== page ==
"Peux-tu aller à la boucherie cet après-midi, s'il te plaît ?"
Translation:Can you go to the butcher shop this afternoon, please?
I got caught by the same thing. However, I understand why DL is requiring "the butcher shop" for «la boucherie».
"The butcher" translates to «le boucher» or «la bouchère». Given that they are teaching us the language, they have to stick fairly close to the literal.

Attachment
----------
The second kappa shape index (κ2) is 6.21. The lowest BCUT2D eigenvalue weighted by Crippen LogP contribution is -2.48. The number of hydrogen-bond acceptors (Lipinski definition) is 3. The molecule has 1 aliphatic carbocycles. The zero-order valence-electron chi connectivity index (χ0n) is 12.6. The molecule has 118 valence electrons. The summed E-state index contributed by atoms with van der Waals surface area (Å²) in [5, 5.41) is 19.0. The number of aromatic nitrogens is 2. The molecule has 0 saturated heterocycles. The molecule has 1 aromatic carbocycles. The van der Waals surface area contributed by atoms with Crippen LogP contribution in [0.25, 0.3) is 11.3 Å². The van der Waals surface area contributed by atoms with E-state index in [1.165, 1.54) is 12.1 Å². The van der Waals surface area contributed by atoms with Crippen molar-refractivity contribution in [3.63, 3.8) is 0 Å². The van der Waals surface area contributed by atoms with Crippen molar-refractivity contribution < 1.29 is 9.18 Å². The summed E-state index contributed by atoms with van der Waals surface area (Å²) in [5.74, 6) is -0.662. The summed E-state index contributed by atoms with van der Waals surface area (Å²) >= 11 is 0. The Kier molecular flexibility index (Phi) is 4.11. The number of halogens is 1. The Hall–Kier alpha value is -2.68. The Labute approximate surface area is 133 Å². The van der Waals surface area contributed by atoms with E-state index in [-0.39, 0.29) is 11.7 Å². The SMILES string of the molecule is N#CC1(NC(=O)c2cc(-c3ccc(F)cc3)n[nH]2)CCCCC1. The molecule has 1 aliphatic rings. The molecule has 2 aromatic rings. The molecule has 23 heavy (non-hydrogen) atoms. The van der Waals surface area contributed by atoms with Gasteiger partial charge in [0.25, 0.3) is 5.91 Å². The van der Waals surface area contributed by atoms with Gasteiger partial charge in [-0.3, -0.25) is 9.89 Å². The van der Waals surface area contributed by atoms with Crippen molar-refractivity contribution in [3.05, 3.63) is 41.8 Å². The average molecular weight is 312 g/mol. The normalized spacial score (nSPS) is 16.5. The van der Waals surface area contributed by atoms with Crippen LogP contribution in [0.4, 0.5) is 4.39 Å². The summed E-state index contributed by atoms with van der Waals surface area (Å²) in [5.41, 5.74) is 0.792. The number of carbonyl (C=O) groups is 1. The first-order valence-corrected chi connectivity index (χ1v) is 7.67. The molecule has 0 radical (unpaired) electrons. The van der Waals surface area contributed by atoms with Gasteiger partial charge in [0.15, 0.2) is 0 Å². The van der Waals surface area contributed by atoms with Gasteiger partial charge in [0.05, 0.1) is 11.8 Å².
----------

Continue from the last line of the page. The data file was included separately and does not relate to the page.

I have no quibble with specifying that both "butcher" and "shop" are involved, if we need both to make it clear that it isn't le boucher/la bouchere that is required here. But, just for the record, butcher shop is occasionally seen in writing in the UK, but the far more common form gives "butcher's shop", with butcher's in the genitive, and the written and spoken forms routinely abbreviate this to "the butcher's" with "shop" unstated but implied.